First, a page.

Last week I wrote about two stories where "Obesity experts" just don’t get it. This week I'm writing about a doctor who tries but fails to get it. Dr. Edward Thompson writes about treating a 600 pound man and seems to not realize how much he marginalizes his patient.
The patient lies trapped in his own body, like a prisoner in an enormous, fleshy castle. And though he must feel wounded by the ER personnel’s remarks, he seems to find succor in knowing that there’s no comment so cutting that it can’t be soothed by the balm of 8,000 calories per day.
I've mentioned before that fat people fear going to the doctor. I know that I hate going to a new specialist because I hate to have yet another fat talk.
In this man’s case, the ER doctors couldn’t handle his size and looked at him as if it’s his fault rather than the hospital’s lack of equipment. I don’t believe the doctor went out of his way to marginalize him but fat equaling bad, lazy, a slob, and stupid is so ingrained, he might not have realized he was making his patient less than a person.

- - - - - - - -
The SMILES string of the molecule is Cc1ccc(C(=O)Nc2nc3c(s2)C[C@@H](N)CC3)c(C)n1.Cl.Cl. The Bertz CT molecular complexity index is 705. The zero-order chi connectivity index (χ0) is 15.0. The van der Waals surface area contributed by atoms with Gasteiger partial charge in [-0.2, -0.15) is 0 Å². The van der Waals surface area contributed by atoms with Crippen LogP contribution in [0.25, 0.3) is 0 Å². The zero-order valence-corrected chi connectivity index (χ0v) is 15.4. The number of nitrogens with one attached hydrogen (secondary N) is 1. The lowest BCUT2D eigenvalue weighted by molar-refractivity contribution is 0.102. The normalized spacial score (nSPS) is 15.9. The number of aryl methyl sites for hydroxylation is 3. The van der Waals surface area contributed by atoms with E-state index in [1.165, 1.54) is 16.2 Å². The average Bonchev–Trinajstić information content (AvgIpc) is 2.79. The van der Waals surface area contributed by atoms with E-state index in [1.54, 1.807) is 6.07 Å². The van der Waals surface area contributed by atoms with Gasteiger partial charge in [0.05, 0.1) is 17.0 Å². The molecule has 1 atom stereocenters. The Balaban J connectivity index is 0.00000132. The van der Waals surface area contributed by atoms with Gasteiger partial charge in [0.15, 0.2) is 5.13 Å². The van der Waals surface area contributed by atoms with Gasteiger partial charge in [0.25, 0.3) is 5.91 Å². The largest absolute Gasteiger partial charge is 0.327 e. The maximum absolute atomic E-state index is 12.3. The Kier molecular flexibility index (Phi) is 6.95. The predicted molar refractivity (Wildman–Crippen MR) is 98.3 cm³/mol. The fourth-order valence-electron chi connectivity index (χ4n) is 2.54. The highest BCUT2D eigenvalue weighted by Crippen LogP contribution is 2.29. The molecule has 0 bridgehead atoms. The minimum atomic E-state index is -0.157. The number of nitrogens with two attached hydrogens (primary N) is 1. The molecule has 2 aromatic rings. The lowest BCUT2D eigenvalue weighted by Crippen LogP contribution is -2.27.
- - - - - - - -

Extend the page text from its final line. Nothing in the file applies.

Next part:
Even though dieting does not work in the long run, because weight is fluid and can be artificially changed, doctors assume that it's either the patients fault for being lazy or society's fault for making food so accessibility to people too stupid to know better.
I know why my colleagues and I are so glad to have this patient out of the ER and stowed away upstairs: he’s an oversize mirror, reminding us of our own excesses. It’s easier to look away and joke at his expense than it is to peer into his eyes and see our own appetites staring back.
A few months later the doctor's patient died.
Though I have no way of knowing it, within a few months a crane will hoist the patient’s body through a hole cut in the side of his house, a hole that allowed EMS personnel to lower the body onto their new ultra-wide, ultra-sturdy gurney.
I have to wonder if the patient thought about seeking medical care, remembered being made fun of and marginalized, and decided against seeking treatment.
Not only were they a study in the power of negative metaphors, but as a fellow physician, they felt all-too familiar. They were the way I had, on many an occasion, heard patients’ bodies talked about; ways that I, during my training, had perhaps referred to patients’ bodies. The simple words felt so easy, so unexamined, and in that very ease was embedded their violence.